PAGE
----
Financial Action Task Force
28th Feb, 2019
During the Financial Action Task Force (FATF) Week in Paris, India had lobbied hard to get the global financial body to blacklist Pakistan for non-compliance in curbing terror financing.
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- Indian security agencies have prepared a dossier to show the culpability of Pakistan in the Pulwama terror strike, which was the worst such attack in J&K in decades.
- Pakistan was placed on the 'grey list' in June last year and was lobbying hard to be removed from this list at the meeting.
- Pakistan has to complete its action plan until May 2019. If the country does not meet the targets by October, it could be blacklisted.
- It was established in July 1989 by a Group of Seven (G-7) Summit in Paris, initially to examine and develop measures to combat money laundering.
- In October 2001, the FATF expanded its mandate to incorporate efforts to combat terrorist financing, in addition to money laundering.
- Since its inception, the FATF has operated under a fixed life-span, requiring a specific decision by its Ministers to continue.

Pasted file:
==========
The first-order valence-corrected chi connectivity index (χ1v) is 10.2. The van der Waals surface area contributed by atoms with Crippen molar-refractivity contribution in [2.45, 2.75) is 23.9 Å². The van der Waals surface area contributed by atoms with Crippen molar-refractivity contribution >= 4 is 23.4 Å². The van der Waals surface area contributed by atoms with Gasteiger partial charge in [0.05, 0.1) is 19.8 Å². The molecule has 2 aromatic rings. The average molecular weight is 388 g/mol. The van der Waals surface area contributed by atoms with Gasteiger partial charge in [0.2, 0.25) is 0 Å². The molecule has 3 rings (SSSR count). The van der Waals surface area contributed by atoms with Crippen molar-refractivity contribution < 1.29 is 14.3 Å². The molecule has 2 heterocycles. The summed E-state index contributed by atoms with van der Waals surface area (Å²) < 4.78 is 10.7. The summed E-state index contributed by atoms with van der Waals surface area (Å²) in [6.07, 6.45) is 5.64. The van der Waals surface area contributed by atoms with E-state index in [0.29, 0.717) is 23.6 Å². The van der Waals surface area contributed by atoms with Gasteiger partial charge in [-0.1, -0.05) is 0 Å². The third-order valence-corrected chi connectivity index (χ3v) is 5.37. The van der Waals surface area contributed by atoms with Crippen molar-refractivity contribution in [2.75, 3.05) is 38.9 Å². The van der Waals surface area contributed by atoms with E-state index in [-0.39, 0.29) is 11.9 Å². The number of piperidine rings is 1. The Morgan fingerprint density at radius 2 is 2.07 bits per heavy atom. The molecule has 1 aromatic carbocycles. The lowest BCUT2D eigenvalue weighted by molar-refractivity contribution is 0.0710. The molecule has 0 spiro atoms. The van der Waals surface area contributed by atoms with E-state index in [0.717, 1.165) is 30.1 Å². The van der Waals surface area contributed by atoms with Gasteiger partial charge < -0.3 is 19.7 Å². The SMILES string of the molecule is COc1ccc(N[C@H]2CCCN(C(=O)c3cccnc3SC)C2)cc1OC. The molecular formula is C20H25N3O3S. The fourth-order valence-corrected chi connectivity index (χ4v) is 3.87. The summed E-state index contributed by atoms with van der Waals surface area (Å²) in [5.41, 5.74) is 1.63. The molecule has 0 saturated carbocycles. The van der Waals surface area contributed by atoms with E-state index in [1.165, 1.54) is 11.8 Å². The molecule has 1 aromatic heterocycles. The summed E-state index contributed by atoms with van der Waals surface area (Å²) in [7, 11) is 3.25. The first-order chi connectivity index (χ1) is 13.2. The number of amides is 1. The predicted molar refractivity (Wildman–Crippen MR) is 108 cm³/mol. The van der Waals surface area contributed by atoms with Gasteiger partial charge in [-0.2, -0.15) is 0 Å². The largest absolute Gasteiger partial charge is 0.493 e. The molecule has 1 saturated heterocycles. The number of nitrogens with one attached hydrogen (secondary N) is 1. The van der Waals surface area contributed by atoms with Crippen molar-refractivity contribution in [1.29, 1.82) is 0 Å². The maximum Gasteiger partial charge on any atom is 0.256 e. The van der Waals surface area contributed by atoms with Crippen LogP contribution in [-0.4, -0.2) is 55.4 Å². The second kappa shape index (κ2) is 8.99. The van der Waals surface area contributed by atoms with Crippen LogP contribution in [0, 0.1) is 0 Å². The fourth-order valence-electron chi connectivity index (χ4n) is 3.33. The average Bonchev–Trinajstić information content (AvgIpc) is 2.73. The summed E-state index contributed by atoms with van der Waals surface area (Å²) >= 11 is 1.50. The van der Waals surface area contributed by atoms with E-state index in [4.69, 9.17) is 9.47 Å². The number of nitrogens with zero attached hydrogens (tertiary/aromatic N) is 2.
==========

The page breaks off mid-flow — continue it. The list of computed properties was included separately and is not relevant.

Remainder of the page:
- The current mandate of the FATF (2012-2020) was adopted at a Ministerial meeting in April 2012.
- Its secretariat is housed administratively at the OECD.
- FATF was not formed as a formal international organisation. Rather, the FATF is a task force composed of member governments who agree to fund the FATF on temporary basis with specific goals and projects.
Objectives of the FATF:
- To set standards and promote effective implementation of legal, regulatory and operational measures for combating money laundering, terrorist financing and other related threats to the integrity of the international financial system.
- To monitor countries' progress in implementing the FATF Recommendations; reviews money laundering and terrorist financing techniques and counter-measures;
- To promote the adoption and implementation of the FATF Recommendations globally.
How many countries are there in the FATF?
- The FATF, which reportedly comprises 36 countries and two regional organisations (European Commission and Gulf Cooperation Council), works to identify national-level vulnerabilities with the aim of protecting the international financial system from misuse.
What are the Black List and Grey List?
Those are two types of list that FATF maintains.
- Black list is given to the countries that FATF considers as uncooperative tax havens. These countries are known as Non-Cooperative Countries or Territories (NCCTs).
- Grey list is a warning given to the country that it might come in Black list. But even when a country comes under Grey list it faces many problems like :
- Problem in getting loans
- Economic sanctions
- Reduction in trade.